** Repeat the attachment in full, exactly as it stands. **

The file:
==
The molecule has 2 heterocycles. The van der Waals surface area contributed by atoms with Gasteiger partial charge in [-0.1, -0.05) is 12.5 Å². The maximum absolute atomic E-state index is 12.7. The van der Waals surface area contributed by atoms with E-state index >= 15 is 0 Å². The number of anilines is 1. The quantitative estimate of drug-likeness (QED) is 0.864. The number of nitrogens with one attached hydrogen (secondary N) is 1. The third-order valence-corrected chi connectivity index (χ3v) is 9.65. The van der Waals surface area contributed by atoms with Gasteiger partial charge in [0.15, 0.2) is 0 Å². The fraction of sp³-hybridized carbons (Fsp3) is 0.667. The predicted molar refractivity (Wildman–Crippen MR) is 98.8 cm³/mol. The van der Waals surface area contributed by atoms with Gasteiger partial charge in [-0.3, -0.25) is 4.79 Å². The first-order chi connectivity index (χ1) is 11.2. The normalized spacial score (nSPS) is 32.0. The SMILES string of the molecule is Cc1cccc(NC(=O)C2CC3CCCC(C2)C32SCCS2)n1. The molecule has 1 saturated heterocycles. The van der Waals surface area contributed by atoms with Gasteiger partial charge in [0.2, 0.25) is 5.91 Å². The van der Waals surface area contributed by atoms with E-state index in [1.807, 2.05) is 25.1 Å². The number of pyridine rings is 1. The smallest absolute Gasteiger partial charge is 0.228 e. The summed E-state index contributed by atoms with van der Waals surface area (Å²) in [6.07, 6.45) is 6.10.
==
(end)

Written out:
The molecule has 2 heterocycles. The van der Waals surface area contributed by atoms with Gasteiger partial charge in [-0.1, -0.05) is 12.5 Å². The maximum absolute atomic E-state index is 12.7. The van der Waals surface area contributed by atoms with E-state index >= 15 is 0 Å². The number of anilines is 1. The quantitative estimate of drug-likeness (QED) is 0.864. The number of nitrogens with one attached hydrogen (secondary N) is 1. The third-order valence-corrected chi connectivity index (χ3v) is 9.65. The van der Waals surface area contributed by atoms with Gasteiger partial charge in [0.15, 0.2) is 0 Å². The fraction of sp³-hybridized carbons (Fsp3) is 0.667. The predicted molar refractivity (Wildman–Crippen MR) is 98.8 cm³/mol. The van der Waals surface area contributed by atoms with Gasteiger partial charge in [-0.3, -0.25) is 4.79 Å². The first-order chi connectivity index (χ1) is 11.2. The normalized spacial score (nSPS) is 32.0. The SMILES string of the molecule is Cc1cccc(NC(=O)C2CC3CCCC(C2)C32SCCS2)n1. The molecule has 1 saturated heterocycles. The van der Waals surface area contributed by atoms with Gasteiger partial charge in [0.2, 0.25) is 5.91 Å². The van der Waals surface area contributed by atoms with E-state index in [1.807, 2.05) is 25.1 Å². The number of pyridine rings is 1. The smallest absolute Gasteiger partial charge is 0.228 e. The summed E-state index contributed by atoms with van der Waals surface area (Å²) in [6.07, 6.45) is 6.10.